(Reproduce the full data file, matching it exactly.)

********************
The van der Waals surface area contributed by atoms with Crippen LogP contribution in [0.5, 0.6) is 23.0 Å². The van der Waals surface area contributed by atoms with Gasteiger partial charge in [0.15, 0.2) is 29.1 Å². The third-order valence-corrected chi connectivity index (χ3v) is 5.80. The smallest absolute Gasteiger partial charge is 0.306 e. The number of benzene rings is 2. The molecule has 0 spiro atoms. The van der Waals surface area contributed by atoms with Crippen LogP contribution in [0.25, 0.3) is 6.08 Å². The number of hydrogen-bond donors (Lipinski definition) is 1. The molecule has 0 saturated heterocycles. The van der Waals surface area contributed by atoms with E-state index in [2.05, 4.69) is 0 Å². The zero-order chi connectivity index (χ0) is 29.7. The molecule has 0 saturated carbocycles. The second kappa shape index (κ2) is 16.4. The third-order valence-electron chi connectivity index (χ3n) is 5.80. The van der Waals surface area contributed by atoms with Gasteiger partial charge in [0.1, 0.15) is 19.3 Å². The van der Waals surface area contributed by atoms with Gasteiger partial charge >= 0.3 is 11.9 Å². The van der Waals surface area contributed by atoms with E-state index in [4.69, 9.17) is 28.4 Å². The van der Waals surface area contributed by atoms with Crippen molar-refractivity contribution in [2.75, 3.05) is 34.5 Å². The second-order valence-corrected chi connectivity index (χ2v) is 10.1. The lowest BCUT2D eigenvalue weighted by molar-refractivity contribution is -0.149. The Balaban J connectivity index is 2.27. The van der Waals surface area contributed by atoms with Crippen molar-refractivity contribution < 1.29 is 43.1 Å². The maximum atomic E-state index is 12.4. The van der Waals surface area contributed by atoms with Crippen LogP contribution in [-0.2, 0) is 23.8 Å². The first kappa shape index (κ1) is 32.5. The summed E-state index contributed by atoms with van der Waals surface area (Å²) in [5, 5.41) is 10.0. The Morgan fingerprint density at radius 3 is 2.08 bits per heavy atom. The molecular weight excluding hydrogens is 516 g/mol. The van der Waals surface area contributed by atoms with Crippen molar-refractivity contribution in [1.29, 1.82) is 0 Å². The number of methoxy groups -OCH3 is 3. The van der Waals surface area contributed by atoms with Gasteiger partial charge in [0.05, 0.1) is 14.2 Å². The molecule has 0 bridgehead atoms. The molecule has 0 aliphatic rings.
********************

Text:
The van der Waals surface area contributed by atoms with Crippen LogP contribution in [0.5, 0.6) is 23.0 Å². The van der Waals surface area contributed by atoms with Gasteiger partial charge in [0.15, 0.2) is 29.1 Å². The third-order valence-corrected chi connectivity index (χ3v) is 5.80. The smallest absolute Gasteiger partial charge is 0.306 e. The number of benzene rings is 2. The molecule has 0 spiro atoms. The van der Waals surface area contributed by atoms with Crippen LogP contribution in [0.25, 0.3) is 6.08 Å². The number of hydrogen-bond donors (Lipinski definition) is 1. The molecule has 0 saturated heterocycles. The van der Waals surface area contributed by atoms with E-state index in [2.05, 4.69) is 0 Å². The zero-order chi connectivity index (χ0) is 29.7. The molecule has 0 saturated carbocycles. The second kappa shape index (κ2) is 16.4. The third-order valence-electron chi connectivity index (χ3n) is 5.80. The van der Waals surface area contributed by atoms with Gasteiger partial charge in [0.1, 0.15) is 19.3 Å². The van der Waals surface area contributed by atoms with Gasteiger partial charge >= 0.3 is 11.9 Å². The van der Waals surface area contributed by atoms with E-state index in [4.69, 9.17) is 28.4 Å². The van der Waals surface area contributed by atoms with Crippen molar-refractivity contribution in [2.75, 3.05) is 34.5 Å². The second-order valence-corrected chi connectivity index (χ2v) is 10.1. The lowest BCUT2D eigenvalue weighted by molar-refractivity contribution is -0.149. The Balaban J connectivity index is 2.27. The van der Waals surface area contributed by atoms with Crippen molar-refractivity contribution < 1.29 is 43.1 Å². The maximum atomic E-state index is 12.4. The van der Waals surface area contributed by atoms with Crippen LogP contribution in [-0.2, 0) is 23.8 Å². The first kappa shape index (κ1) is 32.5. The summed E-state index contributed by atoms with van der Waals surface area (Å²) in [5, 5.41) is 10.0. The Morgan fingerprint density at radius 3 is 2.08 bits per heavy atom. The molecular weight excluding hydrogens is 516 g/mol. The van der Waals surface area contributed by atoms with Crippen molar-refractivity contribution in [1.29, 1.82) is 0 Å². The number of methoxy groups -OCH3 is 3. The van der Waals surface area contributed by atoms with Gasteiger partial charge in [0.05, 0.1) is 14.2 Å². The molecule has 0 bridgehead atoms. The molecule has 0 aliphatic rings.